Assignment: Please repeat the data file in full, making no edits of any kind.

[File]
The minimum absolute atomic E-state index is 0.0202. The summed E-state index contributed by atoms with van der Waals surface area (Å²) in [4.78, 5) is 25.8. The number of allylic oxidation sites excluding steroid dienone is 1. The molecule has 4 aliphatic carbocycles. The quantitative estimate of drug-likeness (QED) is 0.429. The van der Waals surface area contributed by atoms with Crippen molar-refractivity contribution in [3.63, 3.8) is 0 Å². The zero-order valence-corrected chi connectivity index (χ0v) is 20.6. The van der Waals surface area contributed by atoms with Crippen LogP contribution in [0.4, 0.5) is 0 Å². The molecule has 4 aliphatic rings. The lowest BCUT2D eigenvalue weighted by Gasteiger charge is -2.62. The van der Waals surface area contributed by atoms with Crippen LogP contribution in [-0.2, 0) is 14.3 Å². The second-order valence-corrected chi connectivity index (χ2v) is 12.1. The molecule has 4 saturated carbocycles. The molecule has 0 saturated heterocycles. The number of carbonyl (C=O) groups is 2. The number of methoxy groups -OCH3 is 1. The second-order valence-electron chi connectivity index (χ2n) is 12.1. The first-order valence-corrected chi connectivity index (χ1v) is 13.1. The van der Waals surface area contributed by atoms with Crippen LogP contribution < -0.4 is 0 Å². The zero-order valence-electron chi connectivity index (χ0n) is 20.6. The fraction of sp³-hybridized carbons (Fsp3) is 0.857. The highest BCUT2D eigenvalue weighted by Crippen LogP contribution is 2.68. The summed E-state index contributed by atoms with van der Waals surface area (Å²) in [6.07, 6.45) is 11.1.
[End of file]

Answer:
The minimum absolute atomic E-state index is 0.0202. The summed E-state index contributed by atoms with van der Waals surface area (Å²) in [4.78, 5) is 25.8. The number of allylic oxidation sites excluding steroid dienone is 1. The molecule has 4 aliphatic carbocycles. The quantitative estimate of drug-likeness (QED) is 0.429. The van der Waals surface area contributed by atoms with Crippen molar-refractivity contribution in [3.63, 3.8) is 0 Å². The zero-order valence-corrected chi connectivity index (χ0v) is 20.6. The van der Waals surface area contributed by atoms with Crippen LogP contribution in [0.4, 0.5) is 0 Å². The molecule has 4 aliphatic rings. The lowest BCUT2D eigenvalue weighted by Gasteiger charge is -2.62. The van der Waals surface area contributed by atoms with Crippen LogP contribution in [-0.2, 0) is 14.3 Å². The second-order valence-corrected chi connectivity index (χ2v) is 12.1. The molecule has 4 saturated carbocycles. The molecule has 0 saturated heterocycles. The number of carbonyl (C=O) groups is 2. The number of methoxy groups -OCH3 is 1. The second-order valence-electron chi connectivity index (χ2n) is 12.1. The first-order valence-corrected chi connectivity index (χ1v) is 13.1. The van der Waals surface area contributed by atoms with Crippen LogP contribution < -0.4 is 0 Å². The zero-order valence-electron chi connectivity index (χ0n) is 20.6. The fraction of sp³-hybridized carbons (Fsp3) is 0.857. The highest BCUT2D eigenvalue weighted by Crippen LogP contribution is 2.68. The summed E-state index contributed by atoms with van der Waals surface area (Å²) in [6.07, 6.45) is 11.1.